If your children are anything like ours, by this time of year they have itched, picked and re-picked early season mosquito bites.
It doesn’t seem to matter how diligent you are with the after-bite, band-aids or good advice “Don’t pick that it will leave a scar “and “Please quit picking that, you’re bleeding all over the new rug.” They’ll do it anyway (we did too).
An ounce of prevention continues to be worth a pound of cure. So if you and the kiddies will be enjoying the great outdoors this summer we’ve assembled a few tips to help manage the pests.
Long sleeves – a winning alternative to chemical sprays & coils
According to Health Canada’s insect repellent summary “Your best protection is to prevent bug bites in the first place. Cover exposed skin with clothing as much as possible or use insect repellents that have been approved by Health Canada.”
Given the low risks of contracting any serious illness (but read about West Nile virus here) from mosquito bites, long sleeve shirts seem a more sensible choice than coating your family with the approved but controversial chemical DEET, or as it may read on product labels N,N-diethyl-m-toluamide or N,N-diethyl-3-methylbenzamide. Same goes for the big brand coils, candles and clothing attachments. Our noses know – common sense suggests anything that makes us all squeeze our eyes shut and hold our breath is not good.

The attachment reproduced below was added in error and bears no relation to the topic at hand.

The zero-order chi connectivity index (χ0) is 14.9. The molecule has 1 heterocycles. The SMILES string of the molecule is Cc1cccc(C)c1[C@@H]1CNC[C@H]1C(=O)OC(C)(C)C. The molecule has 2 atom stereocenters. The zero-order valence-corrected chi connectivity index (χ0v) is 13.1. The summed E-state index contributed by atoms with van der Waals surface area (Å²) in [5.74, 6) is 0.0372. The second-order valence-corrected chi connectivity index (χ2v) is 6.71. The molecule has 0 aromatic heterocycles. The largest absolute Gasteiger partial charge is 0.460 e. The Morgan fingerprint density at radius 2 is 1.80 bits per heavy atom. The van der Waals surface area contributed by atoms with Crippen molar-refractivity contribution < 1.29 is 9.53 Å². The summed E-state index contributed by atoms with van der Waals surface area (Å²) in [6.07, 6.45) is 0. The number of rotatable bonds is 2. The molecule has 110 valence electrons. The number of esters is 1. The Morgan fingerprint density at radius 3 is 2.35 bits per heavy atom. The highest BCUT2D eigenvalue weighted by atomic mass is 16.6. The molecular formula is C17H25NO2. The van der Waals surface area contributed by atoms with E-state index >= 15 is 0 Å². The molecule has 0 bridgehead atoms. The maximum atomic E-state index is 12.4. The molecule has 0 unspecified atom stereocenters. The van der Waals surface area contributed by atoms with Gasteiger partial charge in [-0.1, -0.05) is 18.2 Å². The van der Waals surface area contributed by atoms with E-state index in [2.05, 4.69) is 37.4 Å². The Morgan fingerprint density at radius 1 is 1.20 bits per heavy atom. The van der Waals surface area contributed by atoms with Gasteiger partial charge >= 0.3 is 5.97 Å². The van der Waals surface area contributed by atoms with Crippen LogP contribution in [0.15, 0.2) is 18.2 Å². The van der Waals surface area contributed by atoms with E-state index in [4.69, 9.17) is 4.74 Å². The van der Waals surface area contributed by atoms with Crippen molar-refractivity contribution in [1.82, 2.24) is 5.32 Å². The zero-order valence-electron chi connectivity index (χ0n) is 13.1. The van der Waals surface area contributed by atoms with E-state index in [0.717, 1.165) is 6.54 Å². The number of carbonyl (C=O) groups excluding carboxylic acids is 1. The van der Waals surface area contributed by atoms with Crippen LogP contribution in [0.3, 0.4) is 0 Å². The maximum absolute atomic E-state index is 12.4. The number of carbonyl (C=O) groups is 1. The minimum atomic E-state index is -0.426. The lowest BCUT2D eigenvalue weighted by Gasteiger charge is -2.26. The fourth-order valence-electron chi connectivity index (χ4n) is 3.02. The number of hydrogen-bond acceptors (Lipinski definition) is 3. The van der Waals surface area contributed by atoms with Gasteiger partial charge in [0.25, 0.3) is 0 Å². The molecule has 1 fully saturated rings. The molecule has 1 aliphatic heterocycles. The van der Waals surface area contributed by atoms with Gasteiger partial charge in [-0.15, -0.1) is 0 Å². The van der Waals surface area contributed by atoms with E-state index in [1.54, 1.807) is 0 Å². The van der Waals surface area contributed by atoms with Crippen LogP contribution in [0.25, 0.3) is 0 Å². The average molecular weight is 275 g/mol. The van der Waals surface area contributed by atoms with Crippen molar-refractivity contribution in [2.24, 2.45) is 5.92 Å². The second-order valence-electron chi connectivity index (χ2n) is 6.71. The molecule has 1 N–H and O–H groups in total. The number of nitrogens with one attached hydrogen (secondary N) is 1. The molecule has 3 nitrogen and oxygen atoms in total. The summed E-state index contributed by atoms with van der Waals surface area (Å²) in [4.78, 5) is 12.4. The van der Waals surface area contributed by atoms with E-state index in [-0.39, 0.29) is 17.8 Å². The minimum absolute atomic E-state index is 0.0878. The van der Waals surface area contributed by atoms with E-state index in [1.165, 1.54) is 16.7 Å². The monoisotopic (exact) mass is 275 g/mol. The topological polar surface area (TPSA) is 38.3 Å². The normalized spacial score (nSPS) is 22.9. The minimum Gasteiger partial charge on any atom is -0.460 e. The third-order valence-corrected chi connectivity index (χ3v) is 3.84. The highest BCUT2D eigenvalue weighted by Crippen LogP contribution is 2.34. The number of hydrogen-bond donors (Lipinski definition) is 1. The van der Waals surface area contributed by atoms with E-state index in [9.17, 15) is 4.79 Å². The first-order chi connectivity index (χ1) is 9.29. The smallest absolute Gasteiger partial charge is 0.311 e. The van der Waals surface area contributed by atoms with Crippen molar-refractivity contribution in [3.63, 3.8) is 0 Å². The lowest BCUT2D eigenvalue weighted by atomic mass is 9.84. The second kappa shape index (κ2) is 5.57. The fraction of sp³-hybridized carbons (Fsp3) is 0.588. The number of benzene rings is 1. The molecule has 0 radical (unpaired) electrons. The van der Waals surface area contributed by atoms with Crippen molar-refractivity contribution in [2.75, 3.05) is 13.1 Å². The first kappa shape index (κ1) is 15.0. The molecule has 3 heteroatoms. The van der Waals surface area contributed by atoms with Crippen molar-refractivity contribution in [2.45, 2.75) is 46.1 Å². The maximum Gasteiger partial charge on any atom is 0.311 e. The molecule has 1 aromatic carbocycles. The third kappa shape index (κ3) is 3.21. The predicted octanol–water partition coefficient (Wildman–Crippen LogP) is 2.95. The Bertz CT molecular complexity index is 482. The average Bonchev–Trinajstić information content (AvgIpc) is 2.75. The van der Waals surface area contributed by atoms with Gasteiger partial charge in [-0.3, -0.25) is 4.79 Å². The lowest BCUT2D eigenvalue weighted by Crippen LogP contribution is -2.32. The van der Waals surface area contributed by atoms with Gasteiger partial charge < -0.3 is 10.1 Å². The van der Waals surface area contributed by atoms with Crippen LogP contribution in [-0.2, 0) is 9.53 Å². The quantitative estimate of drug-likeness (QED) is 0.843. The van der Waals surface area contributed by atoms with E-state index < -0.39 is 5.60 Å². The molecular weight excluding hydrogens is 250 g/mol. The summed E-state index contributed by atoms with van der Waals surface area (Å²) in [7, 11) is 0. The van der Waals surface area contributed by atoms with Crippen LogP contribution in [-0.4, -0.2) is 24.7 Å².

There are a range of more natural alternatives from wristbands scented with citronella to taking vitamin B1 a month or two in advance of bug season (practices that are not approved by Health Canada, but we say check with your family doctor or Naturopath).
In store we carry Bug-out, Buzz off, Summer Mist, Natural 2 in 1 Outdoor Spray, Outdoor Eazzz, Druide Citronella Insect Repellent Spray Lotion and a homeopathic remedy that was showcased on Dragon’s Den, Mozi-Q. Even with plant-based products there can be contraindications and allergic reactions, so please do confirm the individual suitability of select repellents with your healthcare provider.
Pinterest has plenty of homemade recipes; many include a combination of natural witch hazel and distilled water with essential oils like citronella, lemongrass, eucalyptus, lavender, peppermint, tea tree, and clove.
Diluted, essential oils should be just fine for use, in a concentrated form some can cause irritation. Take the case of one of our very own who applied lemongrass to her entire body prior to a golf game only to find herself back in the shower scrubbing it off as her skin became immediately inflamed. Lesson learned, her tried and true solution is to combine a clean body lotion (free of synthetic preservatives, colors, and carcinogens) with a few drops of essential oil to repel the pests.
Here’s hoping you and yours walk away from this mosquito season relatively unscathed, good luck!